Regular exercise of any type in middle age – from walking the dog to mountain climbing — is the best lifestyle change you can make to prevent memory loss in the later years, suggest results of a 20-year study.
“The message from our study is very simple. Do more physical activity, it doesn’t matter what, just move more and more often. It helps your heart, your body and prevents obesity and diabetes and now we know it can help your brain,” said study author Cassandra Szoeke, associate professor at the University of Melbourne in Australia.
“It could even be something as simple as going for a walk, we weren’t restrictive in our study about what type,” Szoeke noted.
For the study, the researchers followed 387 Australian women from the Women’s Healthy Ageing Project for two decades.
The women were aged 45 to 55-years-old when the study began in 1992.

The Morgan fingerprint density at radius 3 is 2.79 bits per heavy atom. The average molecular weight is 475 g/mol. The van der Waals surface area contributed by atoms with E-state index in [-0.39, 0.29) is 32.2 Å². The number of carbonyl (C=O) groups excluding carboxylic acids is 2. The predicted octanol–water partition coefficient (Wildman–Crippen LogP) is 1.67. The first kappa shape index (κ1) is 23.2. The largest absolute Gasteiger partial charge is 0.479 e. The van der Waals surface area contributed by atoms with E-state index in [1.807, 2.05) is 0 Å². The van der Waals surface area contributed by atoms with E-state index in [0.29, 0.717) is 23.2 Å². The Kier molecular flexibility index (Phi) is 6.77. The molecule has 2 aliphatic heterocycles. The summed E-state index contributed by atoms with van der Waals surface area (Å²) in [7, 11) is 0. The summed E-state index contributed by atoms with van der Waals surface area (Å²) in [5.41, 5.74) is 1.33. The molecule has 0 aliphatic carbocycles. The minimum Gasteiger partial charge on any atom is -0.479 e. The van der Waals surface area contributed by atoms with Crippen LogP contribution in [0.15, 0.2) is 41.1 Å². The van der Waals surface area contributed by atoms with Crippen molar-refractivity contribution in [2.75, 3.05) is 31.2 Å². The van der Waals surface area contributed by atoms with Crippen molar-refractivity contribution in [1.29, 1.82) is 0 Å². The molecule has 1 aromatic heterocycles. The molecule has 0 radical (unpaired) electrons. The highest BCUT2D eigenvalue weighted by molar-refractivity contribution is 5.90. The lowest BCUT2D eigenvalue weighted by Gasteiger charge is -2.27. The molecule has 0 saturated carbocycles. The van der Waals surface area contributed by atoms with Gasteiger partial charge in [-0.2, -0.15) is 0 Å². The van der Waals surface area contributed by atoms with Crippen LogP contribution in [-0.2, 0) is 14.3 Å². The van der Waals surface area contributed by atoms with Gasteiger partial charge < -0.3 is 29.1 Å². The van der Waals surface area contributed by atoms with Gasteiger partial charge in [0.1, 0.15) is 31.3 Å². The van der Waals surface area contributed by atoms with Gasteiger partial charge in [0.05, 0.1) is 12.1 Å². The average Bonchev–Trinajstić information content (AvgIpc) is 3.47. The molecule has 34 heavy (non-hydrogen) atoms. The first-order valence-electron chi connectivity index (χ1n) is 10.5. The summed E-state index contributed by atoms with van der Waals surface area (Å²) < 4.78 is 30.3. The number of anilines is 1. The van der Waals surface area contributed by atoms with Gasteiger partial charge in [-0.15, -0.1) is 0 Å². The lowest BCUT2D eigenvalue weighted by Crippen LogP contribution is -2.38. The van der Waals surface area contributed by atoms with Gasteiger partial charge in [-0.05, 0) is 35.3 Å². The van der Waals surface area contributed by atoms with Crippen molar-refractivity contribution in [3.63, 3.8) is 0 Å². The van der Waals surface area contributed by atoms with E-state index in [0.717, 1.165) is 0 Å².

The research team made notes of their lifestyle factors, including exercise and diet.
They were also asked to learn a list of 10 unrelated words and attempt to recall them half an hour later, known as an Episodic Verbal Memory test.
When measuring the amount of memory loss over 20 years, frequent physical activity, normal blood pressure and high good cholesterol were all strongly associated with better recall of the words.
In the study more weekly exercise was associated with better memory.
The findings suggest that regular exercise could protect people from dementia typically characterised by memory impairment.
“We now know that brain changes associated with dementia take 20 to 30 years to develop,” Szoeke said in a University of Melbourne media release.
“The evolution of cognitive decline is slow and steady, so we needed to study people over a long time period. We used a verbal memory test because that’s one of the first things to decline when you develop Alzheimer’s Disease,” Szoeke explained.
The best effects came from cumulative exercise, that is, how much you do and how often over the course of your life, she said.